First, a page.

Bikes are better than cars. They are touted for their health benefits to both the individual and the planet, but those arguments are cliche and unheeded. Though more exist, I use two facets of bicycles to justify my riding and hope that you will too.
The first is that of scale. Simply put, bikes are on the human scale. Remind yourself that power lost to wind, which accounts for 90% of a vehicle’s mechanical effort, is related to a body’s frontal area and velocity-cubed. Bikes are on the order of the ideal size, in that making a bike smaller would have little effect on the frontal area of the rider-vehicle system.
The fact that bicycles rely only on the human power plant means that they provide incredible speed with the simplest infrastructure. Demanding more speed out of the system requires an additional power source and greater vehicle infrastructure. Because power is related to velocity-cubed, these increases in power plant scale occur at a drastic pace. Bicycles, mopeds, and motorcycles are each roughly separated by a factor of 8 in mass and 2 in maximum speed. The human scale is fixed. It seems sensible to design systems which mimic that scale.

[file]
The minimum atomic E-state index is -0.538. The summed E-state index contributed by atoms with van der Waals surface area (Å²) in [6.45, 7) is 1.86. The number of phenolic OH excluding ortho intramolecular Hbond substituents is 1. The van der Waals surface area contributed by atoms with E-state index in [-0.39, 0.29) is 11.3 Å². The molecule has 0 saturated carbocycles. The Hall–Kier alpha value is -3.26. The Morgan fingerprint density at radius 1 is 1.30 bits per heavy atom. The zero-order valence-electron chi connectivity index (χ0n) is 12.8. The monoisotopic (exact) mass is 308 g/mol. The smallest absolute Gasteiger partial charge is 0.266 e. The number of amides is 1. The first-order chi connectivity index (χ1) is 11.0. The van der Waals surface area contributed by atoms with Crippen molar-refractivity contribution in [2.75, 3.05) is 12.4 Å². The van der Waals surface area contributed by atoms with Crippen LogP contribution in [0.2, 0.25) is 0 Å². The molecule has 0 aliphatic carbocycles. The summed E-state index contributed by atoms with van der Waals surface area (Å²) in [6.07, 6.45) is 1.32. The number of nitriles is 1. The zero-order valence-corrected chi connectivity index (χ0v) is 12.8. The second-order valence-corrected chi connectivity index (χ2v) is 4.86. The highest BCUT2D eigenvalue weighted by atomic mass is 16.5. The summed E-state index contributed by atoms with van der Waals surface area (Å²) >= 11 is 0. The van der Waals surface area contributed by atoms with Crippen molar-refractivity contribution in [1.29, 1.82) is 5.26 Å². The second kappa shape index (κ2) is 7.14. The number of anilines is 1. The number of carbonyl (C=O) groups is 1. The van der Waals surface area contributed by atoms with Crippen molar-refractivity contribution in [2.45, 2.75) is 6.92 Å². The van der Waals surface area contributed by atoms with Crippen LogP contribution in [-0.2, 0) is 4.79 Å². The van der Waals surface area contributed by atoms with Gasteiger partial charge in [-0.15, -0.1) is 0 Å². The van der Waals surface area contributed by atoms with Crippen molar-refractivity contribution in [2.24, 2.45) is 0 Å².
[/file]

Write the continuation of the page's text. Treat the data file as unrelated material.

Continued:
However, to say that a bike’s advantages are purely numerical sells it far short. The bicycle is an embodiment of freedom from the restrictions of a regimented society. At the surface level, bicycles are less bound to the rules of the road. Traffic laws for cyclists are enforced not with badges and flashing lights but by the yearning for self-preservation. This fact reframes laws not as oppressive but as enabling.
I’m not implying that bikes are at all times practical, but we need to s